Could Apple’s (NASDAQ:AAPL) new iOS 7 FaceTime Audio feature seriously disrupt the mobile industry? One of the new features of iOS 7 introduced at the Worldwide Developers Conference on Monday was FaceTime Audio.
Despite not being the focus of too much attention, this new feature has the potential to pull the rug out from under the telecommunication companies by giving users a free voice over Internet Protocol option for their long-distance phone calls. Although FaceTime video already exists for the iPhone, users now have a first-party audio option as well.
FaceTime audio makes it easy for iPhone users to select a VoIP alternative to a traditional phone call. This allows users of iOS 7 to make Internet-based phone calls to each other no matter where they are located. Although the beta version of the service is for Wi-Fi only, this may be expanded for the final version.
If this function becomes a viable alternative for many iPhone users, it could significantly impact telecommunications companies’ profits from long-distance phone calls. Apple Insider notes that the voice clarity heard in the beta version of this feature is similar to the quality found in Skype’s app.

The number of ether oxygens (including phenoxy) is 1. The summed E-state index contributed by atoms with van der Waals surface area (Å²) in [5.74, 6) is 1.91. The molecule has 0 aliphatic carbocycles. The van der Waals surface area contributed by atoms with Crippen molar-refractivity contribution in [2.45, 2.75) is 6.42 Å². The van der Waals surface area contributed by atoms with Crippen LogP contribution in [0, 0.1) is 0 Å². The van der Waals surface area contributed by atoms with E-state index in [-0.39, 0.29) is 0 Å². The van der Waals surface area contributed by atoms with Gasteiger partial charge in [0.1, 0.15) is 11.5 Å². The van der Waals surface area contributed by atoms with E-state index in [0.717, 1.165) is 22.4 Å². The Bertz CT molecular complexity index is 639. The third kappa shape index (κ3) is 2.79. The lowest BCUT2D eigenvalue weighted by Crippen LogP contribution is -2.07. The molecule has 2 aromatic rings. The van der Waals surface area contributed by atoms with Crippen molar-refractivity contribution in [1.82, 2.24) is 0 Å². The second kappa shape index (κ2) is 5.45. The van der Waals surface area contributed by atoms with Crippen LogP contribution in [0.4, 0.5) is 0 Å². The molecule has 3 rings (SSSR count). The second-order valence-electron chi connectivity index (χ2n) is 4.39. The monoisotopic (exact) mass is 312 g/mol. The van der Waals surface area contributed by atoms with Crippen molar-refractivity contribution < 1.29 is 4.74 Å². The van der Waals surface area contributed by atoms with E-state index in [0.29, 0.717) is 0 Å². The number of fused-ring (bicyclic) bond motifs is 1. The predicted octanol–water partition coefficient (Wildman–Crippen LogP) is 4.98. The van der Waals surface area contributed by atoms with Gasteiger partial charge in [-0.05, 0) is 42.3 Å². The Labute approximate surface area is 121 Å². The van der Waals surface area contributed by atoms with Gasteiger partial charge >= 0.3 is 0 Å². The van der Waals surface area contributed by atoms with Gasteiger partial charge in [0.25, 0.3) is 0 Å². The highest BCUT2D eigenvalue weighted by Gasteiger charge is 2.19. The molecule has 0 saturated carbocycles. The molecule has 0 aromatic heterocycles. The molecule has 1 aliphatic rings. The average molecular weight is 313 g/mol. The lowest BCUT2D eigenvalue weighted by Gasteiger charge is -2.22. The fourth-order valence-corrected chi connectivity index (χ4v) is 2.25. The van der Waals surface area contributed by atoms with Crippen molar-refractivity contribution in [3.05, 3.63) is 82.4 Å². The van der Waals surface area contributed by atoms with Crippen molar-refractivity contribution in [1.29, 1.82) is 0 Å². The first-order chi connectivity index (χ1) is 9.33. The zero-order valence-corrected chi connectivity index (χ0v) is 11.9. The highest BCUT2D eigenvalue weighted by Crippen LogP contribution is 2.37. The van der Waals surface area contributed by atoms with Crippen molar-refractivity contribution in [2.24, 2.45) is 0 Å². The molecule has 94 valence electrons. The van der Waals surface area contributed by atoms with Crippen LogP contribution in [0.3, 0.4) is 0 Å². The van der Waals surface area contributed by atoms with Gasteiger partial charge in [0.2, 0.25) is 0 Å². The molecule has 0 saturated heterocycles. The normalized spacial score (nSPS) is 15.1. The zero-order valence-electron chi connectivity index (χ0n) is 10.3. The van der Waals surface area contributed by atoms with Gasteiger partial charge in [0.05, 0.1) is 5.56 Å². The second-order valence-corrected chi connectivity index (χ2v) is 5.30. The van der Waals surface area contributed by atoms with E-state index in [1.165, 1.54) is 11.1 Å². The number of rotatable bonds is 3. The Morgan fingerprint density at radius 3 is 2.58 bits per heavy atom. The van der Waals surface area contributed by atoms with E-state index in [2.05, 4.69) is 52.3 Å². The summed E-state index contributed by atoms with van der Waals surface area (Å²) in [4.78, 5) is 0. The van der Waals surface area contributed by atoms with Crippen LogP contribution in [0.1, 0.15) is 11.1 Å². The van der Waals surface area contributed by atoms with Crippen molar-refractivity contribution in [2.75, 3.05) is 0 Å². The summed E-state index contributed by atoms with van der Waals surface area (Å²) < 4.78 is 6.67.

By making VoIP phone calls an easily selectable built-in option, Apple could steal a significant slice of the profits that telecommunications companies make from international and long-distance phone calls. However, the telecommunications industry is not likely to go down without a fight. AT&T (NYSE:T) initially tried to block some subscribers from using the video version of FaceTime on their networks before relenting and allowing the service. It remains to be seen if the audio version of FaceTime will be met with similar resistance from the major carriers.
Here’s how Apple has been trading so far this week.
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